When the news of the latest Vogue Italia issue came out, everybody shared it on social media or, at the minimum, read about it. It made that momentous splash due to the promise that no photography was employed in its making – and that was an added feature to make its production environmentally sustainable.
It is frankly the first time anyone has made the case of photography being an environmentally unfriendly medium. After all, it doesn’t employ harmful chemicals anymore, nor does it necessarily waste paper. If it does, that applies to art photography, not the commercial means of diffusion of information and persuasion. However, as director Emanuele Farneti explains in his editorial statement, a Vogue photoshoot implies hundreds of people traveling thousands of miles to make it happen. Painting, drawing and other tabletop artmaking only requires staying put.
But the major question is: how would a fashion magazine work as a photoless publication? It is a proposition difficult to imagine at this point. Even though photography was very widely used as a print medium, and cartes de visite were a major way to popularize trends and fads along with the faces of royalty and celebrities printed on them in the 19th century, the nascent fashion magazines – Vogue among the pioneers – didn’t use photographs to divulge fashion until way into the 20th century. Photography was simply too specific, too attached to a referent (the face and identity of its bearer) for viewers and readers to be able to imagine themselves as the wearers of the dress it promoted.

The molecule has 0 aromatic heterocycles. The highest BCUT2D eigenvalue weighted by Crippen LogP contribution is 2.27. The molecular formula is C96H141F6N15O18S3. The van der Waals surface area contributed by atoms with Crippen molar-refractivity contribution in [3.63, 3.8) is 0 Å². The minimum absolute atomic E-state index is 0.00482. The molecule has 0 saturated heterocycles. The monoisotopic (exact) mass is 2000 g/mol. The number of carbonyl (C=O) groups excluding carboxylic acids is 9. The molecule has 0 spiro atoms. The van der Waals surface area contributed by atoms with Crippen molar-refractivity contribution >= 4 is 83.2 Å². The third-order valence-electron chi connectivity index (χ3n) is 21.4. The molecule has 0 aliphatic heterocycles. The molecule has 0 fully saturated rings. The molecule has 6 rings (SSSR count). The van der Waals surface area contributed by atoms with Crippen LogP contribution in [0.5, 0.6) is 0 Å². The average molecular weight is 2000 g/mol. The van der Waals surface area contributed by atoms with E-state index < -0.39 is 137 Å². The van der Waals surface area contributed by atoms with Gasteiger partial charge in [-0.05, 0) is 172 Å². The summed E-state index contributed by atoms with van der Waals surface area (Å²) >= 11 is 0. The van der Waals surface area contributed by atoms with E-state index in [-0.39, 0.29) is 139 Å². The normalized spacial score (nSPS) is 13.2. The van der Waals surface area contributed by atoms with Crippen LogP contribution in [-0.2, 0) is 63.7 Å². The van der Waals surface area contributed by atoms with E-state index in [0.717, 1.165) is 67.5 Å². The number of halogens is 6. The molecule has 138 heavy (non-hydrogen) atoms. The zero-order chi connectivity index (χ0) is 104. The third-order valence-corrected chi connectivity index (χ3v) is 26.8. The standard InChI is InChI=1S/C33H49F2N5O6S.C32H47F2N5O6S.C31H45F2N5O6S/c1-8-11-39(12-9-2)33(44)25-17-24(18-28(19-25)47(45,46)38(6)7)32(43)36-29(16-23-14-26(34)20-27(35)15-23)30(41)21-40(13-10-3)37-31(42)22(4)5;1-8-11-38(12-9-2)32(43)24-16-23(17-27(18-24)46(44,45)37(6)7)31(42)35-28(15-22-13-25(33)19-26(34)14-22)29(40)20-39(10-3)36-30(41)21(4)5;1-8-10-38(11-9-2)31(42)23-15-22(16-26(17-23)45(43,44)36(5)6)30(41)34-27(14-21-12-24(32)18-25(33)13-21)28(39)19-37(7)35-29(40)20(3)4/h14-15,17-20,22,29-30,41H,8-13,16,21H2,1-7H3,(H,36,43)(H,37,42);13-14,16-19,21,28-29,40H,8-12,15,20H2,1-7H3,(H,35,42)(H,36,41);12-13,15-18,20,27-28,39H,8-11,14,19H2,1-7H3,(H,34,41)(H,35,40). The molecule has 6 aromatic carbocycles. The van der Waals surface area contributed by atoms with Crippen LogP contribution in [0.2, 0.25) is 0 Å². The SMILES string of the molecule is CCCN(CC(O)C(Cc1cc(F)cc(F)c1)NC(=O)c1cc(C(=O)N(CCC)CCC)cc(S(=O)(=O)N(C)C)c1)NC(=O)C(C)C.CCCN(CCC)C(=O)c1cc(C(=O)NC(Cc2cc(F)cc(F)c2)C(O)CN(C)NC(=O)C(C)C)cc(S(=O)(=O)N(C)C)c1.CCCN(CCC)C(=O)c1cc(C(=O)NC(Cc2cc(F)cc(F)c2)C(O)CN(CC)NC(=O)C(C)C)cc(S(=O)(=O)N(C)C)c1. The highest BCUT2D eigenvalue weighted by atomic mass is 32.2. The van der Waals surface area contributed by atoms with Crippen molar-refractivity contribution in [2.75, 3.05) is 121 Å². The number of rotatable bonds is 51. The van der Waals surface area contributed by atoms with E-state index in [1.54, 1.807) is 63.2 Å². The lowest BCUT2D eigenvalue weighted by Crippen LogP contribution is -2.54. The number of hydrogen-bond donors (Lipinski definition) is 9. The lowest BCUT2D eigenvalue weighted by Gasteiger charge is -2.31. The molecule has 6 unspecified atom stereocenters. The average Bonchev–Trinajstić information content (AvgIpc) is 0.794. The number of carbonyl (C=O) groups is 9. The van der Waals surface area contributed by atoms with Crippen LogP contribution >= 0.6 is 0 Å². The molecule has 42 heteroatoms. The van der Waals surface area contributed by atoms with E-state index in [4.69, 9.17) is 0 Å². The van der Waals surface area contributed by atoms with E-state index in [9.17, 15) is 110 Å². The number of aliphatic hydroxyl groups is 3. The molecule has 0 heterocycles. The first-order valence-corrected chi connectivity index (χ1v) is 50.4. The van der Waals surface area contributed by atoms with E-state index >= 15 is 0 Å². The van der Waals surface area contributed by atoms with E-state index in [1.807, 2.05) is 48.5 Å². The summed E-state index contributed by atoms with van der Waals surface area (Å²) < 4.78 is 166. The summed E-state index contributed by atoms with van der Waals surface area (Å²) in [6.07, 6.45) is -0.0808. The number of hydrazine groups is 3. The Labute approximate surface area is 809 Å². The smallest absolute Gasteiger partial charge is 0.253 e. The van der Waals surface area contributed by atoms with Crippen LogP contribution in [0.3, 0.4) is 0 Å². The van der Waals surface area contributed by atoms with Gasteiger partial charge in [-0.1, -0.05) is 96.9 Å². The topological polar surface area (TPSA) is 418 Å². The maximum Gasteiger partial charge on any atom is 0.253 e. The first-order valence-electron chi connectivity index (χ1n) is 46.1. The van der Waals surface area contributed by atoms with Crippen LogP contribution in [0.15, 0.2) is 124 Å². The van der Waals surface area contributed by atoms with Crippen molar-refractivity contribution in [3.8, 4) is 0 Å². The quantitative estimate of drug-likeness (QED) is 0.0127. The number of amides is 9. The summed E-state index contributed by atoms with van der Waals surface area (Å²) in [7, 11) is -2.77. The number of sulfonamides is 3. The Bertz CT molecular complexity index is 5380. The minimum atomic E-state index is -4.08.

Actually, the issue is not completely without photos. The advertisements include them. Guest authors’ articles are illustrated with them. Only the features employ a wide range or mediums and artists in the creation of non-photo images that make for a diverse representation of styles, brands and outlooks on life through the representation of dress. Images bear a brief description of the apparel shown, such as material. The drawings and paintings really work in drawing (forgive the pun) the attention of the viewer with its unusual visual appeal.
Over the past decades, fashion photography has long imitated, recreated or at least given homage to painting masterpieces – so this example is just the logical further step. The issue works great, visually, because it doesn’t present specifics of a brand; drawing and painting work very well to present it as a feeling, as an emotion and as a dream. With brands having numerous other channels of representation, non-photo art is actually a much better way to do what fashion magazines do.
It is unclear if Vogue plans to keep eschewing photos in its future issues. After all, if this is not just a highly successful marketing move – it is currently the most difficult to find magazine at newsstands – but a rational policy to be sustained, there is no reason to stop at just one headline-grabbing issue. However, if Vogue really wanted to avoid the environmental threat of photography, it can easily do it so by abandoning the necessity of travel and using local models, photographers and styling directors, not to speak apparel brands, that will shrink its carbon footprint instantly. Otherwise, the January focus on underserved communities and artists would be just that: a branding splash. Darn, the best way to be sustainable is actually to abolish fashion itself: the succession of seasons of new and ever shifting interest in clothes and things.
Wow! I had no idea that this happened…Admittedly, I follow fashion rather infrequently. However, I think this concept works well. It reminds me of the earlier fashion magazines who would employ many significant illustrators who interpreted the latest trends and brands in a unique aesthetic style. Thank you for this informative post and analysis on Vogue going rogue on fashion photography (at least for the time being)!